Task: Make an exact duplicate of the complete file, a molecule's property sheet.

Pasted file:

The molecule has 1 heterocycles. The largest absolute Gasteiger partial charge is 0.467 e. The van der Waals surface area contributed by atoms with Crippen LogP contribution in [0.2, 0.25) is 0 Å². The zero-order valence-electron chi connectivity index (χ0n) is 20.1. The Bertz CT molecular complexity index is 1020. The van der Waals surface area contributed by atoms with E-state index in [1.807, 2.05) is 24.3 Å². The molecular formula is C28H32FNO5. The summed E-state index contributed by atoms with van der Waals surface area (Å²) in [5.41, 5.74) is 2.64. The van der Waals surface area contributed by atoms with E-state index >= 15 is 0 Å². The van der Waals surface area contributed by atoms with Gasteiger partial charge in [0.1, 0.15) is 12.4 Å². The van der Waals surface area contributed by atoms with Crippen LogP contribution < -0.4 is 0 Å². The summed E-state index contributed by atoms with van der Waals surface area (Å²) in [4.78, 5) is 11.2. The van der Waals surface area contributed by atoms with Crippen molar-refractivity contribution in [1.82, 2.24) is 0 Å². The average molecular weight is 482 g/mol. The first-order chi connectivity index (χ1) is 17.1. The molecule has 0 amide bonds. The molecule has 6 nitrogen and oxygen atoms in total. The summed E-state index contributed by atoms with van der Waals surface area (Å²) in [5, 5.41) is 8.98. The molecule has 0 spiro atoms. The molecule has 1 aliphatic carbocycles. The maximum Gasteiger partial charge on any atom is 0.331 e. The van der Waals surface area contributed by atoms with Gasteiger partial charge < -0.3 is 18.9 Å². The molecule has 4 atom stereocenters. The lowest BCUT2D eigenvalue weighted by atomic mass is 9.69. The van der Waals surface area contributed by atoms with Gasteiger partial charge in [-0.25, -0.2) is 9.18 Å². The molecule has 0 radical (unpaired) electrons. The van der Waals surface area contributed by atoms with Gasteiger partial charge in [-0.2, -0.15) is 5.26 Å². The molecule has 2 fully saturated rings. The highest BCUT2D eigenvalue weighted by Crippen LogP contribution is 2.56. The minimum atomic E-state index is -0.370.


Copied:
The molecule has 1 heterocycles. The largest absolute Gasteiger partial charge is 0.467 e. The van der Waals surface area contributed by atoms with Crippen LogP contribution in [0.2, 0.25) is 0 Å². The zero-order valence-electron chi connectivity index (χ0n) is 20.1. The Bertz CT molecular complexity index is 1020. The van der Waals surface area contributed by atoms with E-state index in [1.807, 2.05) is 24.3 Å². The molecular formula is C28H32FNO5. The summed E-state index contributed by atoms with van der Waals surface area (Å²) in [5.41, 5.74) is 2.64. The van der Waals surface area contributed by atoms with E-state index >= 15 is 0 Å². The van der Waals surface area contributed by atoms with Gasteiger partial charge in [0.1, 0.15) is 12.4 Å². The van der Waals surface area contributed by atoms with Crippen LogP contribution < -0.4 is 0 Å². The summed E-state index contributed by atoms with van der Waals surface area (Å²) in [4.78, 5) is 11.2. The van der Waals surface area contributed by atoms with Crippen molar-refractivity contribution in [1.82, 2.24) is 0 Å². The average molecular weight is 482 g/mol. The first-order chi connectivity index (χ1) is 17.1. The molecule has 0 amide bonds. The molecule has 6 nitrogen and oxygen atoms in total. The summed E-state index contributed by atoms with van der Waals surface area (Å²) in [5, 5.41) is 8.98. The molecule has 0 spiro atoms. The molecule has 1 aliphatic carbocycles. The maximum Gasteiger partial charge on any atom is 0.331 e. The van der Waals surface area contributed by atoms with Gasteiger partial charge < -0.3 is 18.9 Å². The molecule has 4 atom stereocenters. The lowest BCUT2D eigenvalue weighted by atomic mass is 9.69. The van der Waals surface area contributed by atoms with Gasteiger partial charge in [-0.25, -0.2) is 9.18 Å². The molecule has 0 radical (unpaired) electrons. The van der Waals surface area contributed by atoms with Gasteiger partial charge in [-0.2, -0.15) is 5.26 Å². The molecule has 2 fully saturated rings. The highest BCUT2D eigenvalue weighted by Crippen LogP contribution is 2.56. The minimum atomic E-state index is -0.370.